Wednesday, September 5, 2012

"Creative Differences" from AvatarLand

Thanks to Deb Wills from for the head's up on this story:

In essence, there's a report that "creative differences" are keeping James Cameron (of Avatar) and Imagineering (at Disney) from seeing eye to eye on things.

This shouldn't come as a big surprise for anyone. With the Avatar sequels in stall, there's not as much impetus to really invest a lot of resources for AvatarLand. Part of the financial benefit of the deal was that there *would* be sequels and not have Avatar be just a one-hit wonder that would (and largely has) been forgotten by the fan world. A quick bit of Google-fu reveals that a search for Avatar comes up with a lot more links about the Airbender series than James Cameron's creation. It simply doesn't have the rabid fans that other serial franchises have maintained over the years (Star Trek, Star Wars, Harry Potter, etc.).

When the deal was first announced, it sounded very blue sky to do an entire land. I think it is incredibly realistic to have a single D- or E-ticket ride, a counter-service restaurant/snack bar, and gift shop that are Avatar-themed, but I think that will be the extent of infrastructure investment that Disney is willing to put into a project that doesn't seem to have a long-term and stable future.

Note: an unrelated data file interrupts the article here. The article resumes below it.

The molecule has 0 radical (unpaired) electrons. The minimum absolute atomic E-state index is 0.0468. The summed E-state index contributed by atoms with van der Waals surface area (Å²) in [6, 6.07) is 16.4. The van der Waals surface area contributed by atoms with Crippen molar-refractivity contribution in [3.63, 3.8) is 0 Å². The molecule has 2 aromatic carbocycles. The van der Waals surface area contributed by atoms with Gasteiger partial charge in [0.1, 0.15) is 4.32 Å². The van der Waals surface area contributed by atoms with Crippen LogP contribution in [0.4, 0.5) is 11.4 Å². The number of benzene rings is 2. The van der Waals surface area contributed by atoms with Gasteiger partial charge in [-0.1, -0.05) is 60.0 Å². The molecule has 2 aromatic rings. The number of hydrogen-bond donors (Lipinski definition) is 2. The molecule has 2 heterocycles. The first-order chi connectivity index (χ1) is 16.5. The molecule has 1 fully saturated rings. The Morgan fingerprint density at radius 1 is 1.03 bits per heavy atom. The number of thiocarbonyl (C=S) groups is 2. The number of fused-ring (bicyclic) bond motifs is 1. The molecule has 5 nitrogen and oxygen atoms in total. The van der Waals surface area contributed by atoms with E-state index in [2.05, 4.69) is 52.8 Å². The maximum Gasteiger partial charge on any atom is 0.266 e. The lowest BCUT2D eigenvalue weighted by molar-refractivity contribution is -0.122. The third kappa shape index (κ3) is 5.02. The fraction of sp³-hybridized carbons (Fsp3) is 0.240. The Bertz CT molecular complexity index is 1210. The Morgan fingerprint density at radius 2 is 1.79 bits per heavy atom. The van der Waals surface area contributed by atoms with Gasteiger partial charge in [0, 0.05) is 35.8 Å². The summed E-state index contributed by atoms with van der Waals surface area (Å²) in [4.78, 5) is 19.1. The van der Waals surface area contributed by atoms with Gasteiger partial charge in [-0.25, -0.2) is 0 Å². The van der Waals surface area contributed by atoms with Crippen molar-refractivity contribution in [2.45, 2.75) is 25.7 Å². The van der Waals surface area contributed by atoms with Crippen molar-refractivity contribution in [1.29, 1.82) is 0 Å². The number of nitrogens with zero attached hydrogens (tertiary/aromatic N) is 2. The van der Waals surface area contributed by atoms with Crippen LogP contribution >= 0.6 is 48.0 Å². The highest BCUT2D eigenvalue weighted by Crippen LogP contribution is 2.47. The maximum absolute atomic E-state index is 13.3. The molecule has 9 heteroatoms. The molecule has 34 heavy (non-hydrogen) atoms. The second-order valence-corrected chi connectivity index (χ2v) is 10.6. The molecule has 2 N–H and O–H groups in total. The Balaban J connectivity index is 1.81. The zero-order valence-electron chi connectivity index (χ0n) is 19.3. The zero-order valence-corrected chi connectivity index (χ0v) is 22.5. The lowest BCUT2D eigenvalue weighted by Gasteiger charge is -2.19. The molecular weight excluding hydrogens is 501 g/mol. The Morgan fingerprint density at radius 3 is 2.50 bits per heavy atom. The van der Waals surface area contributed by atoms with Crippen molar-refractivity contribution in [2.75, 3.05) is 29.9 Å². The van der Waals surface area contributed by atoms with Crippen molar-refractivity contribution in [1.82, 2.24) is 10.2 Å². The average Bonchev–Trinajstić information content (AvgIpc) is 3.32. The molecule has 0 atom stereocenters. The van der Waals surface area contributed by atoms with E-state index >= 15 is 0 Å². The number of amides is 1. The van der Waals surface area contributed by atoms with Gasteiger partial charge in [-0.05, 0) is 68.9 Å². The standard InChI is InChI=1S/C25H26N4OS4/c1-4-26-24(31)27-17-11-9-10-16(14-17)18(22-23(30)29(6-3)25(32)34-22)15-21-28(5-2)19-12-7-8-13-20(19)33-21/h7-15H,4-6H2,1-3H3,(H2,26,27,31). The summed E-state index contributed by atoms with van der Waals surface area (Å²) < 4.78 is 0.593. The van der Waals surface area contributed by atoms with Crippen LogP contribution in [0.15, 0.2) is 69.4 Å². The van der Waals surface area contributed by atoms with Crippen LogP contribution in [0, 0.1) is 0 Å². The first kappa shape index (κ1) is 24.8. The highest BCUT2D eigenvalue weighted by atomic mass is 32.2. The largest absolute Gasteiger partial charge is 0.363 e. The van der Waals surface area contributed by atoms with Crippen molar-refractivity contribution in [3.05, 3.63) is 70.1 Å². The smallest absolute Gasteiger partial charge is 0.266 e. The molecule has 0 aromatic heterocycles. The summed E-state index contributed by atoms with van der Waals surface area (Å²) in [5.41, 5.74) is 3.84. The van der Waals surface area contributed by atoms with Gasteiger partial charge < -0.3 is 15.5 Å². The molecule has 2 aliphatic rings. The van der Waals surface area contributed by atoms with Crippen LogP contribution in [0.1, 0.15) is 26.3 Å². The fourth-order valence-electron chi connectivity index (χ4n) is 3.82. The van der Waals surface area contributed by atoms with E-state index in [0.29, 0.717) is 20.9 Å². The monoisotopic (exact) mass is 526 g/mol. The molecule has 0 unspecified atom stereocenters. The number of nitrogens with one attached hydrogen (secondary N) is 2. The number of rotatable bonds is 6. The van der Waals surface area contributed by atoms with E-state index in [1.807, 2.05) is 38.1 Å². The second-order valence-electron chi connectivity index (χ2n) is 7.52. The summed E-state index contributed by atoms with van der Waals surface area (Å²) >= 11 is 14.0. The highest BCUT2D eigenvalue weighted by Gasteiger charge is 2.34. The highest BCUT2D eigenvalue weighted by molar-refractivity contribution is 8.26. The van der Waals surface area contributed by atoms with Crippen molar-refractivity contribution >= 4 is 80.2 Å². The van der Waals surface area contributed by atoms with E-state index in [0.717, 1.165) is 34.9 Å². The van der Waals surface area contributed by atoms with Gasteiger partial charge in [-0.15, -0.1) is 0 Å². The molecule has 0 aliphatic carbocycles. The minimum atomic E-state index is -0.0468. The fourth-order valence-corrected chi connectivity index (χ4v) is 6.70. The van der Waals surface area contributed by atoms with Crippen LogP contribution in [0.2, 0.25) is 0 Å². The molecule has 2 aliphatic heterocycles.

Historically, Disney has had a troubled history with people who are convinced that their creations are more valuable than the rest of the world may see. Going back to P.L. Travers and the constant challenges getting Mary Poppins to print and as recently as Disney breathing a huge sigh of relief that they didn't have to do the Harry Potter franchise when they were in negotiations with J.K. Rowling (with many comments about "creative differences" early on in that, too), Disney has a better grasp on brand identity than most one-hit wonders in the publishing or movie industries. Because of this, there will always be creative differences between both players. If Disney is cutting the check, they are not going to sacrifice brand identity for the whims of the creative licensor.

This may be a disappointment for some folks, but I think as long as there's the ability to put a D- or E-ticket in place, there won't be too many people sobbing about the loss of AvatarLand. Just like a celebrity divorce that cites "irreconcilable differences" as the reason for the breakup, when a business partnership brings out the line "creative differences", financial divorce is not far down the line.

This is certainly a story to keep an eye on...that is, if there's anyone left who actually cares about Avatar.

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